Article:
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Dominica pioneers world's first sperm whale reserve

The Caribbean island of Dominica has taken a significant step towards marine conservation by establishing the world's first sperm whale reserve. This protected area encompasses 800 square kilometers of ocean off the island's western coast, a crucial feeding and nursing ground for up to 500 sperm whales. The reserve aims to safeguard these endangered giants from collisions with large fishing and commercial vessels, as well as entanglement in fishing gear.

Preserving a majestic species

Sperm whales, with their impressive size and remarkable intelligence, hold a special place in Dominica's ecosystem. They are among the world's largest creatures, growing up to 24 meters in length and possessing the largest brain of any animal on Earth. Once numbering in the millions, sperm whales were heavily hunted for their oil, leading to a drastic decline in their population. Today, only around 800,000 remain.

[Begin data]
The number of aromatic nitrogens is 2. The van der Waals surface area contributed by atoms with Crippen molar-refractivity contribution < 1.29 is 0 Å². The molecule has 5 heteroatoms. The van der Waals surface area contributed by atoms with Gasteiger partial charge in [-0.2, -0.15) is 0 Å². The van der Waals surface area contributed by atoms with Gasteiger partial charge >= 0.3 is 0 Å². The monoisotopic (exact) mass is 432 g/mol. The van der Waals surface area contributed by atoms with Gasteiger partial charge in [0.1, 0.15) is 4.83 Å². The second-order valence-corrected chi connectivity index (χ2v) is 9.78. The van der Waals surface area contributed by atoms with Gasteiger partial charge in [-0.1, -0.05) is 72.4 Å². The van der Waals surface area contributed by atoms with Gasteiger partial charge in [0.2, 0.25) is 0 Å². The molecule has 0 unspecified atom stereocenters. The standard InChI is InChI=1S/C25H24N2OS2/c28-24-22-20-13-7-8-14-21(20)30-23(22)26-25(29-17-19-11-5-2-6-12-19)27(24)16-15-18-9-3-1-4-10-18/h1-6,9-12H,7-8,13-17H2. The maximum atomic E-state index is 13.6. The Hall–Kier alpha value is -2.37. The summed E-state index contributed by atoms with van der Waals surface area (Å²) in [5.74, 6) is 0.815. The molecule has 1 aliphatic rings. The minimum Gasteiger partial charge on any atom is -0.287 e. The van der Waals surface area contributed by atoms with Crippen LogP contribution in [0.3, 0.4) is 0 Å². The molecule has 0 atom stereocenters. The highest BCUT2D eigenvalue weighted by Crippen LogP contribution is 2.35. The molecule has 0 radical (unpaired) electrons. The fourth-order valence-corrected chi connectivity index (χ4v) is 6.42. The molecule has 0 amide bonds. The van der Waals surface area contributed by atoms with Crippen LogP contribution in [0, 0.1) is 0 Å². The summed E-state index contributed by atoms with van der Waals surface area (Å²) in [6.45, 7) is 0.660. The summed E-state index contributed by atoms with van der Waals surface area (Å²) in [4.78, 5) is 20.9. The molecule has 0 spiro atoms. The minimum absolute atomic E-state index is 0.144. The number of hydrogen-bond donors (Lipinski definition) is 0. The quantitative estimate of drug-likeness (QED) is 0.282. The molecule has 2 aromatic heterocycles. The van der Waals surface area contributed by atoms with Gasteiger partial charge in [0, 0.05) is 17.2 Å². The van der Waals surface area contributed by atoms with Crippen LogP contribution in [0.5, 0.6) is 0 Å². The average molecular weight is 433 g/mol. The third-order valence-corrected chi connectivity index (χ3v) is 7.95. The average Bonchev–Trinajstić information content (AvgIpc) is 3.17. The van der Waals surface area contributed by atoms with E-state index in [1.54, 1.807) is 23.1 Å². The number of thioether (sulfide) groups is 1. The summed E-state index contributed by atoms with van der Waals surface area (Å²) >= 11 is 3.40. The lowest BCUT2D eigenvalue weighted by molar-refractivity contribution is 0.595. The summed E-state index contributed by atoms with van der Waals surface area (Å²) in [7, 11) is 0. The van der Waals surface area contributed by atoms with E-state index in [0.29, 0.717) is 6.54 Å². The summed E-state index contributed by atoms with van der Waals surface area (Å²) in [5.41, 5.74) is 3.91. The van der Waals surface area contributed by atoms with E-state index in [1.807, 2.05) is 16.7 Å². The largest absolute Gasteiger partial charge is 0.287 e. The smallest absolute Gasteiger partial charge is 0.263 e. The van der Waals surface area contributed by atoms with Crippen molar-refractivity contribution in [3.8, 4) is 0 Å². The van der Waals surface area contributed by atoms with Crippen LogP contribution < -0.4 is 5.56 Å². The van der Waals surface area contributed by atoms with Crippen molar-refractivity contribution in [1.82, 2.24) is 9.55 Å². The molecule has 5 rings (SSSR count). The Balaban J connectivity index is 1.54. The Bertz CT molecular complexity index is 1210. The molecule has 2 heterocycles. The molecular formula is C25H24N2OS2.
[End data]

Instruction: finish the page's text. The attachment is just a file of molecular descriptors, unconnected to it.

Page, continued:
Additional measures

As countries around the world commit to protecting at least 30% of the ocean and coasts by 2030, the World Economic Forum's Centre for Nature and Climate provides a platform for collaborative action. Friends of Ocean Action advocates for swift implementation of the High Seas Treaty, a vital step towards safeguarding and restoring marine life. These efforts, along with the establishment of the sperm whale reserve, demonstrate the growing recognition of ocean conservation as a critical aspect of global sustainability.

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